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 Speech Acoustics of the World’s Languages
Benjamin V. Tucker and Richard Wright
   Depending on how one counts, there are more than 7,000 languages in the world (Eberhard et al., 2019). Many languages contain unique and interesting sounds and combinations of sounds that speakers produce to convey meaning to listeners. A language may share similarities with other languages on some dimensions while also having dif- ferences along other dimensions. Because of this linguistic diversity, it is important to the understanding of speech communication, and, more specifically, sound production in the world’s spoken languages, to sample the sounds of lan- guage as broadly as possible. In the present article, we briefly discuss the diversity of the world’s languages and speech sound production mechanisms. We also discuss the impor- tance of documenting the acoustic characteristics of these sounds and the role of linguistic extinction on our ability to adequately sample the sounds of the world’s languages.1
Over the last century and a half, speech researchers have developed a reasonably good understanding of how speech sounds are produced in the vocal tract. Given this, we might assume that sampling any single language, or even a hand- ful of languages, might be sufficient for understanding speech sounds. However, even a language like !Xóõ (Traill, 1985) that is spoken in Botswana by about 2,000 speak- ers (Eberhard, et al., 2019), with 58 consonants, 31 vowels, and 4 tones, covers only a fraction of the attested speech sounds in the world’s languages. Similarly, as pointed out by Ian Catford (1977) and Björn Lindblom (1990), from an anthropophonic (human sound) perspective, the vocal tract is capable of producing a much wider variety of sounds than are used in human language (e.g., beatboxing; Proctor et al., 2013) because linguistic sounds are constrained to be efficient vehicles for communication. Therefore, as scientists, it is important that we sample languages broadly rather than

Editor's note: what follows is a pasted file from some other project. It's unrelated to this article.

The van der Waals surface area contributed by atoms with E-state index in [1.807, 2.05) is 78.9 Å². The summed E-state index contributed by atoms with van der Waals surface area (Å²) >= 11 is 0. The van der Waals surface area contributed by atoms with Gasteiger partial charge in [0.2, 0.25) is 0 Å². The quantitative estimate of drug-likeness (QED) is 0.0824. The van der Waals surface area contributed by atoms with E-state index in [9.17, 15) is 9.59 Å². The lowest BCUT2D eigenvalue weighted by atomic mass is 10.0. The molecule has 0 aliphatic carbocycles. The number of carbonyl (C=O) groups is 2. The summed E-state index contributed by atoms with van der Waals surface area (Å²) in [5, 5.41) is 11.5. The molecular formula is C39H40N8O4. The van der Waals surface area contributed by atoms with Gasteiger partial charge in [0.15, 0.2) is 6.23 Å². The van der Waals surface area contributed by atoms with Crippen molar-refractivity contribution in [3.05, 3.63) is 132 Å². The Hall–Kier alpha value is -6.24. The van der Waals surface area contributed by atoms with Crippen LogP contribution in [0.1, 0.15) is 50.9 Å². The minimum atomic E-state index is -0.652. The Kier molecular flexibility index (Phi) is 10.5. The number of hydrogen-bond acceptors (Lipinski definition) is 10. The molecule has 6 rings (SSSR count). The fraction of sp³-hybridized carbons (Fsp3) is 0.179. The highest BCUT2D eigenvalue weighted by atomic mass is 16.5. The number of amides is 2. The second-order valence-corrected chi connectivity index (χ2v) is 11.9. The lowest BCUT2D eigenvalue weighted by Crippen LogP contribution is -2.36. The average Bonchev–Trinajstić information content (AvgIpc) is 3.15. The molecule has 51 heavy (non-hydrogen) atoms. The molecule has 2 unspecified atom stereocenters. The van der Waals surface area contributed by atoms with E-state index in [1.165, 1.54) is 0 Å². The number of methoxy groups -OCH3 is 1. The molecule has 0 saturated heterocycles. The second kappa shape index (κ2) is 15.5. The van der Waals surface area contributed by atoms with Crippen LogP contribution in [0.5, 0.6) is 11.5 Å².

This article derives from a special issue of The Journal of the Acoustical Society of America on the Phonetics of Under-Documented Languages that was edited by Benjamin V. Tucker and Richard Wright. You can see all articles in the issue at
relying on a handful of well-documented or closely related languages from restricted geographic distributions. For his- torical and demographic reasons, linguistic diversity and the research sampling of languages is not evenly distributed across the globe.
The maps in Figure 1 illustrate the linguistic diversity of the world and both maps illustrate the uneven global distribution of languages. Figure 1A is a heat map of each country in the world showing the number of lan- guages spoken in that country, including both indigenous and immigrant languages (Hammarström et al., 2019).
 Figure 1. A: world heat map of individual countries. Colors, total number of languages reportedly spoken in each country as per Glottolog (Hammarström et al., 2019). B: world map of language location. Circles, latitude and longitude associated with an individual language as reported by Glottolog; color is associated with one of six regions (North America, South America, Eurasia, Africa, Australia, and Oceania). Where circles become difficult to distinguish represents a dense linguistic region.
   56 Acoustics Today • Summer 2020 | Volume 16, issue 2
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